Daniel Carl DeMarco, M.D., F.A.C.P. is the Medical Director of Endoscopy at Baylor University Medical Center in Dallas, Texas. Board certified in Internal Medicine and Gastroenterology, he is an attending physician at Baylor University Medical Center. He is also director of the Baylor Heartburn Center.
Reflux1: How did you come to specialize in this area of gastroenterology?
Dr. DeMarco: While I am a gastroenterologist in Dallas at Baylor University Medical Center, I see quite a few patients with serious diseases like liver failure. When the endoscopic treatments for reflux came available, I was very interested since it’s a new technique and interesting. It was refreshing to see patients with acid reflux disease as opposed to patients who were bleeding to death or dying from liver failure. I still do a lot of work with critically ill patients, but I also do a lot of endoscopic procedures.
Reflux1: You have been consistently voted one of America’s top physicians. What advice would you give to someone staring out in the field?
Dr. DeMarco: I don’t where to start. Be prepared for a lot of hard work and if they are starting with Gastroenterology, I would challenge them to get up to date and practice these advanced procedures rather than be content with the status quo.
Reflux1: What is your biggest challenge?
Dr. DeMarco: My biggest challenge is the technical demand of the procedures and wisdom in selecting patients appropriately; the challenge is that these advanced procedures are not for all patients.
Reflux1: What are your patients main concerns when they come to see you about endoscopic procedures?
Dr. DeMarco: Patients want to talk about the procedures, the side effects and how long the procedure is going to last.
Reflux1: Can you describe the procedures?
Dr. DeMarco: An endoscopy, which is what we do the most of, is usually a fiber-optic scope with an actual video camcorder at the end of it that we pass into the digestive track when the patient is under sedation. A colonoscopy examines the colon with an upper-GI endoscopy that looks at the stomach. We can also take biopsies with these procedures. Endoscopic ultrasonography is a newer procedure. We actually put a sonogram probe on the end of the scope to give us views of the bile ducts, the pancreas, the liver and even the structures around the esophagus; by looking from the inside, we are able to do maneuvers through the scope, which is called surgical endoscopy. We can do biopsies but also place stitches or clips, or even inject substances through the channel in the scope right into tissue to make a difference in patients’ symptoms.
Reflux1: What are the benefits from these new techniques?
Dr. DeMarco: This therapeutic endoscopy is less invasive. Our traditional technique for treating reflux, in addition to medicine, has involved a fundoplication, which is usually done through through a chest or abdomen incision. In the past, the result was a very long hospitalization – up to one week. In the last 12 to 15 years, we were able to do laparoscopic treatments and most patients were in the hospital a day or so. But that it is still fairly invasive but when you talk about doing something laparoscopic that still involves five little incisions into the abdomen and a pretty long procedure. Over the past five years, endoscopic methods have evolved that don’t require hospitalization, particularly the Enteryx procedure, which involves injecting a polymer into the area. The results are quite promising. For the past two years or so, and around the world for the past three and a half years, we have been treating reflux by injecting polymer. It tends to snug up and make the lower esophagus sphincter a little more competent in keeping acid in the stomach and eliminating problems for patients who are plagued by constant reflux.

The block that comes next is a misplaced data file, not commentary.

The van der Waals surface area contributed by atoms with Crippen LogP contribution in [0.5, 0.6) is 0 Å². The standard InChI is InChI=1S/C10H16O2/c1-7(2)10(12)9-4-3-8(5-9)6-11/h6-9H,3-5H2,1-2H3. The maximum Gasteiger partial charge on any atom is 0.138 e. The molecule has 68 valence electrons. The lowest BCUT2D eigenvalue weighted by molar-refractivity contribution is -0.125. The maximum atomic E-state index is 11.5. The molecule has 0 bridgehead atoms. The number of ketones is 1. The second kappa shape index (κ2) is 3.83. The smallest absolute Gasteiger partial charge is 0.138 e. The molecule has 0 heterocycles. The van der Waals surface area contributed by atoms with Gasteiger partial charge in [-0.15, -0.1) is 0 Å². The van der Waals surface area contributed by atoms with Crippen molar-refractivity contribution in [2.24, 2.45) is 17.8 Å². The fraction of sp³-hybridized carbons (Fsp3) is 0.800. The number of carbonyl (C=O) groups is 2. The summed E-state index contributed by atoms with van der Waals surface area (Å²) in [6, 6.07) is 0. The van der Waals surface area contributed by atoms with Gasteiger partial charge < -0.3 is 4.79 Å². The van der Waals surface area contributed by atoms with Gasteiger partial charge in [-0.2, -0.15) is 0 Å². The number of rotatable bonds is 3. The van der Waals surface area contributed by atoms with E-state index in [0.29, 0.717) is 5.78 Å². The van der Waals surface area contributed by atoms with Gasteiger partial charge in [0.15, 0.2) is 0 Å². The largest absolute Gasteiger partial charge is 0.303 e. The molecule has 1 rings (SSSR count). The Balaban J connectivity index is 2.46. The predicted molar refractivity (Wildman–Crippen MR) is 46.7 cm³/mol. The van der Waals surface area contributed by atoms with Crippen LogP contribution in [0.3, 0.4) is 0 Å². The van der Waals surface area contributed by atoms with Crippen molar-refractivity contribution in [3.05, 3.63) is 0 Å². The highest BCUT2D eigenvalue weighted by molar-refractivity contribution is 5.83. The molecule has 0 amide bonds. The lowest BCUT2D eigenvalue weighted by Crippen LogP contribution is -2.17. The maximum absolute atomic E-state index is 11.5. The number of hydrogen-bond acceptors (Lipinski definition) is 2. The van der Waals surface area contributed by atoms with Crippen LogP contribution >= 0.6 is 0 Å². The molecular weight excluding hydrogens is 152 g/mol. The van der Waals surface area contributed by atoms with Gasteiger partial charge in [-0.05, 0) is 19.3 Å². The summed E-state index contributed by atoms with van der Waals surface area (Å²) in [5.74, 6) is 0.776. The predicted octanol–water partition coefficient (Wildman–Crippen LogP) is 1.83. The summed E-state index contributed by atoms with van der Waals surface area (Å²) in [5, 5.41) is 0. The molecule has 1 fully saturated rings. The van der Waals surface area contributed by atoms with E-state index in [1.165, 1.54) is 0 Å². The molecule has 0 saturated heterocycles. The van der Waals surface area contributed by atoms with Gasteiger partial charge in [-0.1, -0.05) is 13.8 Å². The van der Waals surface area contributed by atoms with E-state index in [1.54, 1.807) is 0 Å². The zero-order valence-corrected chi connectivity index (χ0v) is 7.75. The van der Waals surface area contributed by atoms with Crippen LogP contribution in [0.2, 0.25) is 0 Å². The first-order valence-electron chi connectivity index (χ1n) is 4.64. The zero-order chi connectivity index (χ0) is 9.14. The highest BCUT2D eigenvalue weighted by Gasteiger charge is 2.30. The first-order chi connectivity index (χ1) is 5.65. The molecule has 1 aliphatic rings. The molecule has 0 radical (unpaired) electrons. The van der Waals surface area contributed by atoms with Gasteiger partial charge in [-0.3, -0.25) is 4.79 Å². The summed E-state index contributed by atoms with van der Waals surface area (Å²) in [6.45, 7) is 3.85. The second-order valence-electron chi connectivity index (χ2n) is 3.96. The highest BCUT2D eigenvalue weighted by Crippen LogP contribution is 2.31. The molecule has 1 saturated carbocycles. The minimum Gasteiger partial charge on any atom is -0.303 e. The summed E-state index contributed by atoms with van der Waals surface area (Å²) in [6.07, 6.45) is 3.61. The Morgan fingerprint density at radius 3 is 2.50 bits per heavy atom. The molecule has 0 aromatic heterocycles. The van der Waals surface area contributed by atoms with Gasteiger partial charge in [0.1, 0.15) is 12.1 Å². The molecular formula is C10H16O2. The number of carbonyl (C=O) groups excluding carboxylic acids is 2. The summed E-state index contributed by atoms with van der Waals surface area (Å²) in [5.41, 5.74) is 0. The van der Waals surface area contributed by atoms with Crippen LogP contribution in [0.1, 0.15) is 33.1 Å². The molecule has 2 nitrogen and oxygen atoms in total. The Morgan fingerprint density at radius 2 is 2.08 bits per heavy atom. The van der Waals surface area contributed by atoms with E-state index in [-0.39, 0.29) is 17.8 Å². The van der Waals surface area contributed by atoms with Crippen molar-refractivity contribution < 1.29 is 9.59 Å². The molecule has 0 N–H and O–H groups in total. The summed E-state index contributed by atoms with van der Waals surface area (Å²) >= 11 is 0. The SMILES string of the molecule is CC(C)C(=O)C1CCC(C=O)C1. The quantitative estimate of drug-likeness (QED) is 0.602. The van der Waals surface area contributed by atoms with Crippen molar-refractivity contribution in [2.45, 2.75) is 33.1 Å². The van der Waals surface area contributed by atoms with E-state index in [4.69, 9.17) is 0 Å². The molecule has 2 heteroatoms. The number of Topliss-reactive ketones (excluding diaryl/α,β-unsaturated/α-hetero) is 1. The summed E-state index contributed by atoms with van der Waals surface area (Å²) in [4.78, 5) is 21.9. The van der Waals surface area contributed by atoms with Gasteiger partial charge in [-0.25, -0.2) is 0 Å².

Reflux1: Have there been any side effects from using the polymer?
Dr. DeMarco: The side effects from the procedure itself involve a little bit of chest pain, some difficulty swallowing and sometimes a bit of a fever afterwards. We don’t have any problems with infections afterwards, but this is a foreign material that we are injecting into the body that stays there. It does incite what we call a foreign body reaction. Your body reacts to the polymer because it doesn’t belong in there, a normal bodily reaction; however, over the course of 24 – 48 hours, those symptoms dissipate and there are no real significant side effects.
Reflux1: How long does this procedure last?
Dr. DeMarco: As far as how long it’s going to last, I tell my patients that we don’t know. We have some three-year-old data – not all of it was done in the States – that indicates that 80 percent of the patients remain symptom free at three years. But, that is early data and I tell my patients that my goal is to get it to last even longer.
Reflux1: If there are any problems, can the polymer be easily replaced?
Dr. DeMarco: Occasionally, the polymer will slough off and while our data is quite limited, we have seen a need for the polymer to be replaced at times. It can be done a second time if there is a relapse.
Reflux1: Are stitches still a viable option or have polymer replaced them?
Dr. DeMarco: I think polymers have already replaced stitches for most of us, to be honest. I still use stitches occasionally, but there are a couple of problems with them. For one thing, it is much more difficult to put the stitches in than to do the polymer injections. In addition, stitches tend to work for quite some time, but since they are not very deep, they can come out in the course of six to 18 months. We have our patients go to the trouble of getting the stitches put in and they have come out, which is no big deal – except that the symptoms return.
Reflux1: Who would be the best candidate for the polymer procedure?